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No Prayer Can Remove Him

The Face in the Frost

By John Bellairs 

20 Feb, 2022

Because My Tears Are Delicious To You


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1969’s The Face in the Frost is the first novel in John Bellairs’ Prospero and Roger Bacon series. The edition I own was illustrated by Marilyn Fitschen.

The wizard Prospero — not the Prospero of whom you are thinking — makes his home in an insignificant island nation. His cozy home is filled with sorcerous paraphernalia, including the obligatory magic mirror. He is visited from time to time by his English friend Roger Bacon — almost certainly the one of whom you are thinking. Prospero enjoys a comfortable life free from petty worries. 

Enter the existential threat.

Prospero may seem to be a somewhat befuddled coot, but he is in fact a competent and powerful sorcerer who recognizes ominous foreboding when he sees it. When signs point to malevolent forces at work, he pays heed. When an unidentified enemy sends agents to surround Prospero’s home, he and Roger flee through a subterranean river. 

Roger offers some illumination: current affairs may be connected to an insidious tome whose history Roger was investigating. Reading the tome is dangerous — a previous owner only barely managed to escape its lure — and it was supposed to have been destroyed. Since the unknown enemy appears to be drawing on the book’s magic, clearly the text survives. 

The foe knows full well who Prospero is and appears to hate him. Furthermore, the foe is astonishingly powerful. They oversee a host of agents and possess the ability to will entire communities into being. If Prospero and Roger are to defend themselves, they must find out who the enemy is.

Research provides a name: Melichus, a rival mage known to Prospero. However, this is not as illuminating as it could be. Melichus has all the qualities to be the great unnamed foe, save one: Melichus is dead….


Back in the early 1980s the executives of UWaterloo’s gaming and science fiction club, Watsfic, would forage local used bookstores for books to add to the library, which is even now being dispersed by WUSA, the former Federation of Students. As I recall, there were only two possible purchases on which the four [1] person purchasing team agreed unanimously: we all agreed that we should not acquire Pel Torro’s Galaxy 666 and that we should acquire John Bellairs’ The Face in the Frost. This was not a quirk unique to an Ontario SF club: such luminaries as Le Guin praised Bellairs’ fantasy novel.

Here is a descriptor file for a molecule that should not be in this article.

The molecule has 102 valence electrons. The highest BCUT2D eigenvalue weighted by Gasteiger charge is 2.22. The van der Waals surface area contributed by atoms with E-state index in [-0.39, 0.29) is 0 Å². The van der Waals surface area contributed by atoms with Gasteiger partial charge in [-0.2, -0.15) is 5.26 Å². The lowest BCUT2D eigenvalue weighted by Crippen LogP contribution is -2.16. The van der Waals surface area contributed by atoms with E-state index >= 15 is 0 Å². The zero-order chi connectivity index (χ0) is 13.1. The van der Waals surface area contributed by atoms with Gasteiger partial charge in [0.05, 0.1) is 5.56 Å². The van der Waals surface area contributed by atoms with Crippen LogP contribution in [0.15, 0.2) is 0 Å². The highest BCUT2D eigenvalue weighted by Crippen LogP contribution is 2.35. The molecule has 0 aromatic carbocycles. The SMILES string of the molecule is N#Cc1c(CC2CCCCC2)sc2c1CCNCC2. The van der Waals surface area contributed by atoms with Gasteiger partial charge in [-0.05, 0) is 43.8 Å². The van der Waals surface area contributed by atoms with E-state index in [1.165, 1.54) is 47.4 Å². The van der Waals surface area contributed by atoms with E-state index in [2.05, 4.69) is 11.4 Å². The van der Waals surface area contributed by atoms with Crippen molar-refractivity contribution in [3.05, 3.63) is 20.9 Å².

Presumably the sort of powerful wizard whose first reaction on seeing a cursed book of immeasurable power and irresistible malevolence is to ponder what could possibly go wrong if they attempt to draw on the power of an artifact that doomed all who tried is not the sort of powerful wizard who then tries to master the book. Which is to say, whatever the qualities of the great enemy, prudence will not be among them.

One of the elements that makes Face stand out is the ease with which Bellairs glides between humour and horror. Initial scenes suggest that the reader is about to enjoy a light comedy. It quickly becomes apparent that this is not so. Often, abrupt mood changes cause reader discomfort. Bellairs in contrast can shift from bumbling duffer argues with his mirror” to mad wizard embarks on campaign of terror” without a stumble. It should be a mess but it isn’t.

The Face in the Frost is available here (Amazon US), here (Amazon Canada), here (Amazon UK), here (Barnes & Noble), here (Book Depository), and here (Chapters-Indigo).

1: The 2:2 deadlocks that sometimes occurred could have been avoided had the team had an odd number of members.